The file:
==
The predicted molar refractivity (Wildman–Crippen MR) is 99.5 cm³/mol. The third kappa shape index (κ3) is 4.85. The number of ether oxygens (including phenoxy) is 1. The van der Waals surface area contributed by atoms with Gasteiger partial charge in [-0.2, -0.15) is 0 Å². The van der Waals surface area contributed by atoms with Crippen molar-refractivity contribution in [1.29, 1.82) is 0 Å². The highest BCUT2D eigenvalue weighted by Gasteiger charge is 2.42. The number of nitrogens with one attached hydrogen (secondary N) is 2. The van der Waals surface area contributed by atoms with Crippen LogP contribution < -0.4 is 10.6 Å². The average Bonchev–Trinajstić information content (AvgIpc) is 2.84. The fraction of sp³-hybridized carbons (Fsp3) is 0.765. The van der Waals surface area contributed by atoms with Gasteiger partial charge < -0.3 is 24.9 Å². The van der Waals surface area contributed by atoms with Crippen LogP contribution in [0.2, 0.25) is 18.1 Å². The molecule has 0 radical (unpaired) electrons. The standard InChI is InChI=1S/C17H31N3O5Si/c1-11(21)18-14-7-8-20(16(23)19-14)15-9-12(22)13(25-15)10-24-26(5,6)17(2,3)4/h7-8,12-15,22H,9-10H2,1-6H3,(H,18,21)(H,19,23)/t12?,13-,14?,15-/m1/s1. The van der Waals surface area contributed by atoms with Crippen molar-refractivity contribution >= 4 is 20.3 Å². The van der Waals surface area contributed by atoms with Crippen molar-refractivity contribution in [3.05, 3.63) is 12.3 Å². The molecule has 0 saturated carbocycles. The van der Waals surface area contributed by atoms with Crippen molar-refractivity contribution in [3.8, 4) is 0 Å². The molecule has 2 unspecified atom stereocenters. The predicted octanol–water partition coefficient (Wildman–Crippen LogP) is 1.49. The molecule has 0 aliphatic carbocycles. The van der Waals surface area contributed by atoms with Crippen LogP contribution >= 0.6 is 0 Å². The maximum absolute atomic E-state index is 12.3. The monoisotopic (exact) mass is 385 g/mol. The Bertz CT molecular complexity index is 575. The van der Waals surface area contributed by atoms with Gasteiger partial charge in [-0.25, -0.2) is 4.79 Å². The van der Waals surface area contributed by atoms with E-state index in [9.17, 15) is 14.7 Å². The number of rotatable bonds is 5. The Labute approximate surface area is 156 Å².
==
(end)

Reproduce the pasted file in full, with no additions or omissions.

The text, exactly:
The predicted molar refractivity (Wildman–Crippen MR) is 99.5 cm³/mol. The third kappa shape index (κ3) is 4.85. The number of ether oxygens (including phenoxy) is 1. The van der Waals surface area contributed by atoms with Gasteiger partial charge in [-0.2, -0.15) is 0 Å². The van der Waals surface area contributed by atoms with Crippen molar-refractivity contribution in [1.29, 1.82) is 0 Å². The highest BCUT2D eigenvalue weighted by Gasteiger charge is 2.42. The number of nitrogens with one attached hydrogen (secondary N) is 2. The van der Waals surface area contributed by atoms with Crippen LogP contribution < -0.4 is 10.6 Å². The average Bonchev–Trinajstić information content (AvgIpc) is 2.84. The fraction of sp³-hybridized carbons (Fsp3) is 0.765. The van der Waals surface area contributed by atoms with Gasteiger partial charge < -0.3 is 24.9 Å². The van der Waals surface area contributed by atoms with Crippen LogP contribution in [0.2, 0.25) is 18.1 Å². The molecule has 0 radical (unpaired) electrons. The standard InChI is InChI=1S/C17H31N3O5Si/c1-11(21)18-14-7-8-20(16(23)19-14)15-9-12(22)13(25-15)10-24-26(5,6)17(2,3)4/h7-8,12-15,22H,9-10H2,1-6H3,(H,18,21)(H,19,23)/t12?,13-,14?,15-/m1/s1. The van der Waals surface area contributed by atoms with Crippen molar-refractivity contribution >= 4 is 20.3 Å². The van der Waals surface area contributed by atoms with Crippen molar-refractivity contribution in [3.05, 3.63) is 12.3 Å². The molecule has 0 saturated carbocycles. The van der Waals surface area contributed by atoms with Crippen molar-refractivity contribution in [3.8, 4) is 0 Å². The molecule has 2 unspecified atom stereocenters. The predicted octanol–water partition coefficient (Wildman–Crippen LogP) is 1.49. The molecule has 0 aliphatic carbocycles. The van der Waals surface area contributed by atoms with Crippen LogP contribution >= 0.6 is 0 Å². The maximum absolute atomic E-state index is 12.3. The monoisotopic (exact) mass is 385 g/mol. The Bertz CT molecular complexity index is 575. The van der Waals surface area contributed by atoms with Gasteiger partial charge in [-0.25, -0.2) is 4.79 Å². The van der Waals surface area contributed by atoms with E-state index in [9.17, 15) is 14.7 Å². The number of rotatable bonds is 5. The Labute approximate surface area is 156 Å².